V/vm
Help Aphex Twin Vol. 1/Vol. 2
V/vm Test
2001
F

my friend and I decided to start a band this year. It was our first year in college and everyone around us seemed to either be in a band or knew someone in a band. Many people that want to be in a band are sometimes stopped at the idea stage by the fact that they do not know how to play an instrument. Let me be the first to tell you that it is more than possible to start a band without this knowledge. With the aid of computers and the ease of use, our efforts this year have actually garnered us an amount of recognition and a possible record deal in the future. Our music usually has a lot to do with deconstructing the art that others have made and calling it our own. In listening to V/vm's remix efforts of various Aphex Twin songs on the Help Aphex Twin releases I have begun to suspect that they and my band are a lot alike.


In the IDM community if there has ever been a more sacred cow than Autechre, it is Aphex Twin. Releasing what is commonly considered to be some of the most seminal pieces in the 1990s of the "braindance" movement, the Twin has frequently been revered with many e-mails dissecting his every move appearing on the vaunted IDM list. It was almost perfectly nautural, then, that V/vm, the bastard stepson of Aphex Twin, should choose to remix him in two colored 3" CDs on the self-owned V/vm Test Records label. While the records are of a smaller size, the price was at a normal CD price at the store I bought it from, Safety in Numbers.


Beginning with the cover art of the CDs, V/vm has decided to cut up covers of various Aphex Twin album cover art and to patch it together into a collage. Anyone familiar with Aphex Twin releases knows that the cover art is usually a little disconcerting but V/vm has taken it to another level with this technique. The faces are distorted and disembodied. Each cover has an amalgamation of the various covers featuring the Twin's face that have appeared on his latest releases.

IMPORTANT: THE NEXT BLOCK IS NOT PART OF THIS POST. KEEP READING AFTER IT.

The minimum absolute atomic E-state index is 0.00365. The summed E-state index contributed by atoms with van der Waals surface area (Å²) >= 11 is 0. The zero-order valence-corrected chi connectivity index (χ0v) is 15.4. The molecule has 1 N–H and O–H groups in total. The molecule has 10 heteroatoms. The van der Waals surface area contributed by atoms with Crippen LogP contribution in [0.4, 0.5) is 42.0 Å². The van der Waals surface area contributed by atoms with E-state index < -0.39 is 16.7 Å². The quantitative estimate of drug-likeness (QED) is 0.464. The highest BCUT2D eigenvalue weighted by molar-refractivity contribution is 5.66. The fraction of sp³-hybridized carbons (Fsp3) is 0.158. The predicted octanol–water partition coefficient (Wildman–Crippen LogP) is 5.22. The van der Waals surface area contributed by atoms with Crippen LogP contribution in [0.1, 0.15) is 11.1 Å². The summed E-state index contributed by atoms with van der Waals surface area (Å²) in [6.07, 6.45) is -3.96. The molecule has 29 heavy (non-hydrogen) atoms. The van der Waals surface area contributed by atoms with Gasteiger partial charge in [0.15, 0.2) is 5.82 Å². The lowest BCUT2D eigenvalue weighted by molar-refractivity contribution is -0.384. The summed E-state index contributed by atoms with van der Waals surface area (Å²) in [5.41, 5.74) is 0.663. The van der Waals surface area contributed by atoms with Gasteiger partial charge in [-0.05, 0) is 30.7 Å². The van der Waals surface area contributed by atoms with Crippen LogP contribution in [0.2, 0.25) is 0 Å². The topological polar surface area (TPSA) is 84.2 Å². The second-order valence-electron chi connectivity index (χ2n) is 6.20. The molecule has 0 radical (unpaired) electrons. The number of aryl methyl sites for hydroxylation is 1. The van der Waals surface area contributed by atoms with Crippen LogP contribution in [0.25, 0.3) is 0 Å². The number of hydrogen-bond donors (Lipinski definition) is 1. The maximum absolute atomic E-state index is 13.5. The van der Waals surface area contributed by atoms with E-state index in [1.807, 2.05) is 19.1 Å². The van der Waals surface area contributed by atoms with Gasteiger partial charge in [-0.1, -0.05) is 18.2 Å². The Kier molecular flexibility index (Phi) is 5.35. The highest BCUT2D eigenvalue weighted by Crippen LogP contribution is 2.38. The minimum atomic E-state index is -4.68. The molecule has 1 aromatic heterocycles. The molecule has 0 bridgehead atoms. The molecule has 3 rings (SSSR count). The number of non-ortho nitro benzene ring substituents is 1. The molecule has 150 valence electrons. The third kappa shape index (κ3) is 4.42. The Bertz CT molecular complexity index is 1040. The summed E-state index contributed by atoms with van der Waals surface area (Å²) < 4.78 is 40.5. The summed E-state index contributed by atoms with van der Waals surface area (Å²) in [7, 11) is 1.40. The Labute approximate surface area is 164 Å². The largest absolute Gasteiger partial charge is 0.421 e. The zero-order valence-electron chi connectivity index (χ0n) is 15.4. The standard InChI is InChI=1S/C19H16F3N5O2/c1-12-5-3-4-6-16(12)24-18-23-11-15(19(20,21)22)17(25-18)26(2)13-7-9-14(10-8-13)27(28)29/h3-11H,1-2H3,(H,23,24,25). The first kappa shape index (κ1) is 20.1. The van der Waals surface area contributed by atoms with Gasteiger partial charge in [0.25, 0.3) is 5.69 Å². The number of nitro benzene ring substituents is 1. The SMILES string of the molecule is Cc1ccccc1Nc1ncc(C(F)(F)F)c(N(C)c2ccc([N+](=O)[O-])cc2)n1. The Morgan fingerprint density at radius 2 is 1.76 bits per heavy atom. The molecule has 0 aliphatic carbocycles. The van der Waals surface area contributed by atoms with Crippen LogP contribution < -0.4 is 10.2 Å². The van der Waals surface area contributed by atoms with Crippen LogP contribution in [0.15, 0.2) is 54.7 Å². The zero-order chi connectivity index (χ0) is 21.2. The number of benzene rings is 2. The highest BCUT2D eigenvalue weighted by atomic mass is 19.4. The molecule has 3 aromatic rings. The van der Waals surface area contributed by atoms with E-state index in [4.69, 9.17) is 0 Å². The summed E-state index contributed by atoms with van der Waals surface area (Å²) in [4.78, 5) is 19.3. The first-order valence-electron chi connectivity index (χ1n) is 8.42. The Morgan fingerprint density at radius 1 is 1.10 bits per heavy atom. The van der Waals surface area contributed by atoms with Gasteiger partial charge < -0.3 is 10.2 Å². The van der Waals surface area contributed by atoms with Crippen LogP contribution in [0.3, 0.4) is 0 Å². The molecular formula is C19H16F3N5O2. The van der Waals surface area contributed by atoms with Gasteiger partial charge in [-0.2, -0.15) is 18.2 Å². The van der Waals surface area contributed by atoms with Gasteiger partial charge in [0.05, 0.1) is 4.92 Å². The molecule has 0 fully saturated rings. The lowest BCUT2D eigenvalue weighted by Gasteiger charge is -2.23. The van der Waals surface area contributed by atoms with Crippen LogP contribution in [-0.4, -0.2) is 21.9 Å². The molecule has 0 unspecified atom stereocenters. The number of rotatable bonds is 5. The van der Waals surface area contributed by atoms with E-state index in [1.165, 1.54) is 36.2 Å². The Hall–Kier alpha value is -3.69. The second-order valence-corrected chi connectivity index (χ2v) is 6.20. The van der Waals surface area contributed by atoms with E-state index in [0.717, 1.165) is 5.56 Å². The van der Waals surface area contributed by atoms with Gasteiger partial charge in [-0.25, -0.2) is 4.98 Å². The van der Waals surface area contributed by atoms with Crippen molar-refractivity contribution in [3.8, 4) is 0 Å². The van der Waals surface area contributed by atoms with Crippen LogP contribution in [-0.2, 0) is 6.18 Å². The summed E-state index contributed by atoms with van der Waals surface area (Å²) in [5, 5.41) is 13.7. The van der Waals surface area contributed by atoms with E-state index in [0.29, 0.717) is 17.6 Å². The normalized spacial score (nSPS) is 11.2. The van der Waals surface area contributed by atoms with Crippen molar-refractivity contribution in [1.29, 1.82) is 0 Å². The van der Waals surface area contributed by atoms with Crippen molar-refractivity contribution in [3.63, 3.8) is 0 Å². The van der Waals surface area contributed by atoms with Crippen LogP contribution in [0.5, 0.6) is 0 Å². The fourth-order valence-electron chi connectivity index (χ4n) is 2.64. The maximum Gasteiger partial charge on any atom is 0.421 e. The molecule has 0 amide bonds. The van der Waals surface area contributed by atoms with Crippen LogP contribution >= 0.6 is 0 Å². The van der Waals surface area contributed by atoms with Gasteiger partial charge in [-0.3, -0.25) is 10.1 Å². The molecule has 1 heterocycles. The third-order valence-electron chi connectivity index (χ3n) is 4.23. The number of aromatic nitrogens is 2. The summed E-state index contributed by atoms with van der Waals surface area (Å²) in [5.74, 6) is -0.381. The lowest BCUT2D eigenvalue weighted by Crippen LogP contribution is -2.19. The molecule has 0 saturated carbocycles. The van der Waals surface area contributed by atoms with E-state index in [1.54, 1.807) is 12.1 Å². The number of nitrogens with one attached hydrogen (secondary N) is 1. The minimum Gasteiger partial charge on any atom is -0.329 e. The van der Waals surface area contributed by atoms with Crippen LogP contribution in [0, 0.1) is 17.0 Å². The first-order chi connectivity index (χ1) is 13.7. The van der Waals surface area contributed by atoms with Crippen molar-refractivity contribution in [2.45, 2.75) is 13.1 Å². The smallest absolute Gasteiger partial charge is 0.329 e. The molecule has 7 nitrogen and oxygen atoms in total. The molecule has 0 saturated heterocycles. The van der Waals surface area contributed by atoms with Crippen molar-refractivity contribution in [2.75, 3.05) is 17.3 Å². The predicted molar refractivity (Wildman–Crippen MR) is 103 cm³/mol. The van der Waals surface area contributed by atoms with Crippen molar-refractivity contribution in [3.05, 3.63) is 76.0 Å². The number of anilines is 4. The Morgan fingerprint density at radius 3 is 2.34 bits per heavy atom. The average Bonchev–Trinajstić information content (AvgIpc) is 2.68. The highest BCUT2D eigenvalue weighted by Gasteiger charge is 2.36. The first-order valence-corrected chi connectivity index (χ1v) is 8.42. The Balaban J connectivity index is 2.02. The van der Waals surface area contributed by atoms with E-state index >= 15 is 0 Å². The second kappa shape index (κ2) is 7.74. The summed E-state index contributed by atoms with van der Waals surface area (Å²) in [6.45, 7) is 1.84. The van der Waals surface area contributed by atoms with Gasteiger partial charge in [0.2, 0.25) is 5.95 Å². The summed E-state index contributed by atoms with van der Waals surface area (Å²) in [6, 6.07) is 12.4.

The music is reminiscent of the collage technique used in the cover art. The tracks have not been remixed as much as they have been distorted through numerous filters. They are still recognizable Aphex tunes but it seems as though V/vm has run the track through Cool Edit scientific filters to distort the tracks and keep them off-balance from their original form. It also sounds as though Aphex has not given them individual tracks to work with and that the group has merely taken the original track and worked from there. In fact, it wouldn't surprise me to hear that Richard D. James had not approved of the remixes beforehand and had not heard about the releases until their release date.


V/vm take on all the usual suspects: "Windowlicker," "Come to Daddy," and "Bucephalus Bouncing Ball" are all represented here. The highlight of the two CDs has to be the remix of Ventolin which makes the original's high pitched background tone sound like a Debussy piano piece. Making that particular sound more annoying than its original incarnation was a remarkable feat, but doesn't save this release from merely being a curiousity that is better left heard about than actually heard. Unfortunately this sound was the only one in the two fifteen minute CDs where I was shocked or amazed at the music.


The idea was interesting: remix the most sacred of all IDM stars. The execution was less than interesting and merely serves to remind the listener that they could be doing the same at home on their own personal computer, if they put their mind to it. V/vm's release Help Aphex Twin Volume 1 and 2 have a subtitle for each. Volume One's is "We don't give a shit..." Volume Two's is "...Because you don't give a fuck." It's quite obvious to me after listening to this that V/vm don't give a shit. After careful reflection I've also decided that I don't give a shit...about their future releases.


Reviewed by: Todd Burns
Reviewed on: 2003-09-01
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